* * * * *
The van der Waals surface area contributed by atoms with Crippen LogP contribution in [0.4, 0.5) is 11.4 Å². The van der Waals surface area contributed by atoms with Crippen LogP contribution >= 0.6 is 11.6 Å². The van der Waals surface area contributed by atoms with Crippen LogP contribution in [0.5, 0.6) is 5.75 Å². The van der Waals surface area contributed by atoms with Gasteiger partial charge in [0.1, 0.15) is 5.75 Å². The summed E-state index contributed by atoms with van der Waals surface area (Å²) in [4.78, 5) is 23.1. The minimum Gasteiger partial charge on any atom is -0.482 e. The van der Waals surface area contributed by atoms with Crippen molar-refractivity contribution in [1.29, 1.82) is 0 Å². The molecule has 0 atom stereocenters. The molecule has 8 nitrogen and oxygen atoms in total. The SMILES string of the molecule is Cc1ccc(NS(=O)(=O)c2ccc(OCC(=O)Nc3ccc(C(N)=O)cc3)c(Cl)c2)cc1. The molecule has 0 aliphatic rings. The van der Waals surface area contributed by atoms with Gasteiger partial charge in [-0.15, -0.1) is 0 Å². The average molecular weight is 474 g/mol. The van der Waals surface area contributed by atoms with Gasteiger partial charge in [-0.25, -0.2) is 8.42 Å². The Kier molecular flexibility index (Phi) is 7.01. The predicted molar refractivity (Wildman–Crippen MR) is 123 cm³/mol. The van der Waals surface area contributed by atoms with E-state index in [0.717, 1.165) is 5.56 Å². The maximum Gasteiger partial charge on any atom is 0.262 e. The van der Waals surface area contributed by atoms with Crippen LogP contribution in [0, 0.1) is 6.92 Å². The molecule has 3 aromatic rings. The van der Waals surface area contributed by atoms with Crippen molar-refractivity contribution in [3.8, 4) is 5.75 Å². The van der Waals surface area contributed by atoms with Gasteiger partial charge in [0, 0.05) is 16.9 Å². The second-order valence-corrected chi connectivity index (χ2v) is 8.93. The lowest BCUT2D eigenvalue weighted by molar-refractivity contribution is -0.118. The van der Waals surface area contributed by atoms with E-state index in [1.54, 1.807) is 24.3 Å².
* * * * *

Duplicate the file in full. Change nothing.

The van der Waals surface area contributed by atoms with Crippen LogP contribution in [0.4, 0.5) is 11.4 Å². The van der Waals surface area contributed by atoms with Crippen LogP contribution >= 0.6 is 11.6 Å². The van der Waals surface area contributed by atoms with Crippen LogP contribution in [0.5, 0.6) is 5.75 Å². The van der Waals surface area contributed by atoms with Gasteiger partial charge in [0.1, 0.15) is 5.75 Å². The summed E-state index contributed by atoms with van der Waals surface area (Å²) in [4.78, 5) is 23.1. The minimum Gasteiger partial charge on any atom is -0.482 e. The van der Waals surface area contributed by atoms with Crippen molar-refractivity contribution in [1.29, 1.82) is 0 Å². The molecule has 0 atom stereocenters. The molecule has 8 nitrogen and oxygen atoms in total. The SMILES string of the molecule is Cc1ccc(NS(=O)(=O)c2ccc(OCC(=O)Nc3ccc(C(N)=O)cc3)c(Cl)c2)cc1. The molecule has 0 aliphatic rings. The van der Waals surface area contributed by atoms with Gasteiger partial charge in [-0.15, -0.1) is 0 Å². The average molecular weight is 474 g/mol. The van der Waals surface area contributed by atoms with Gasteiger partial charge in [-0.25, -0.2) is 8.42 Å². The Kier molecular flexibility index (Phi) is 7.01. The predicted molar refractivity (Wildman–Crippen MR) is 123 cm³/mol. The van der Waals surface area contributed by atoms with E-state index in [0.717, 1.165) is 5.56 Å². The maximum Gasteiger partial charge on any atom is 0.262 e. The van der Waals surface area contributed by atoms with Crippen LogP contribution in [0, 0.1) is 6.92 Å². The molecule has 3 aromatic rings. The van der Waals surface area contributed by atoms with Crippen molar-refractivity contribution in [3.8, 4) is 5.75 Å². The van der Waals surface area contributed by atoms with Gasteiger partial charge in [0, 0.05) is 16.9 Å². The second-order valence-corrected chi connectivity index (χ2v) is 8.93. The lowest BCUT2D eigenvalue weighted by molar-refractivity contribution is -0.118. The van der Waals surface area contributed by atoms with E-state index in [1.54, 1.807) is 24.3 Å².